Predator 1987’s handheld minigun “Old Painless” is wildly impractical in real life — but that doesn’t stop it from looking cool on camera.
The minigun scene in Predator creates a plot hole but was included in the sci-fi action movie regardless — because it looks great onscreen. The M134 minigun, nicknamed “Old Painless,” is initially wielded by the mercenary Blain, and later Mac — who unloads its entire supply of ammunition in one of the 1987 movie’s most gripping scenes. However, over the years, many viewers have noted several issues with this sequence: such a gun doesn’t exist.
After finding the skinned corpses of the Green Berets, Blain breaks out Old Painless to avenge them. When the Jungle Hunter kills Blain, Mac — his best friend — expends all the gun’s rounds by firing blindly into the forest. The epic minute-long sequence doesn’t kill the titular predator, as intended, but Mac does wound it, leading to arguably the movie’s most iconic line: “if it bleeds, we can kill it.”
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The memorable weapon that appears in Predator does not exist in real life. Real M134 guns are mounted and require a power source — not to mention being far too heavy to be carried through a jungle. “Old Painless” was custom-designed by Stembridge Gun Rentals to look good on film: they reduced the rounds per minute of the minigun from 6,000 to 1,200 to both conserve ammunition and make it easier for Blain’s actor, Jesse Ventura, to handle the recoil. Even at this reduced rate though, he would have been carrying only about 4-6 seconds worth of ammunition, with an additional 25 seconds worth in the ammo box. There also would have been over 1000 shell casings around Blain’s ankles — yet none are seen in the film!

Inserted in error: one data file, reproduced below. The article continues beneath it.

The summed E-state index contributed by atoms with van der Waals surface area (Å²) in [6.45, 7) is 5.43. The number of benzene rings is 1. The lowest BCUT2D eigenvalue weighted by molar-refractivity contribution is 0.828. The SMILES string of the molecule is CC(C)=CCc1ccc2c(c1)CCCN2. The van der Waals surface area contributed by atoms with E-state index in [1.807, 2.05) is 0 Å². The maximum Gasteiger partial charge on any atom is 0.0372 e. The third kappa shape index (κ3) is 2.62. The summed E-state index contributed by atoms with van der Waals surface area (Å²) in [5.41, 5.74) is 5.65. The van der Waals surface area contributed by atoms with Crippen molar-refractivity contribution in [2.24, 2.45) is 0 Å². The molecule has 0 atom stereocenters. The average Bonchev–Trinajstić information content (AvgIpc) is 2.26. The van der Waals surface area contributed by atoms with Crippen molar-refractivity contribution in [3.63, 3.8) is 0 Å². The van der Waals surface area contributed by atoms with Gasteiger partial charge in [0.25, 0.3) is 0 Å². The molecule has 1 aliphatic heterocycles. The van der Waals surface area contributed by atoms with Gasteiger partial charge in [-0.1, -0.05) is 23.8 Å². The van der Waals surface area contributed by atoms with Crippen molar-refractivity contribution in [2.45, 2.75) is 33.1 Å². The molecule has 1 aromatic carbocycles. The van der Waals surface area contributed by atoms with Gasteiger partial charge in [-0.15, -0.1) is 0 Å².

Despite the impossibility, this type of handheld minigun has become a staple of the action genre, appearing in Terminator 2, The Expendables 2, Captain America: The Winter Soldier, and several other movies. There’s a good reason it’s is so popular onscreen: it looks cool. The action genre is not meant to be realistic. If that were true, John McClane would be dead several times over in the first Die Hard. Sometimes, realism has to be sacrificed for the sake of aesthetics and story. When going into an action movie, audiences are agreeing to suspend their disbelief to a certain degree as long as it looks cool and works within the internal logic of the movie.
The magic of Hollywood is that, as long as the audience is invested, little things like an impossible weapon or wounds that would kill a normal person don’t matter. Old Painless looks cool, and it’s fun to watch in action. Audiences aren’t going to see an action sci-fi movie for realism and weapon accuracy. After all, if they are willing to accept that in Predator, an alien is killing mercenaries in the jungle for sport, then a wildly impractical handheld machine gun is practically true to life!
Next: How Robert Rodriguez’s Predators Redeems The Rejected Early Predator Design
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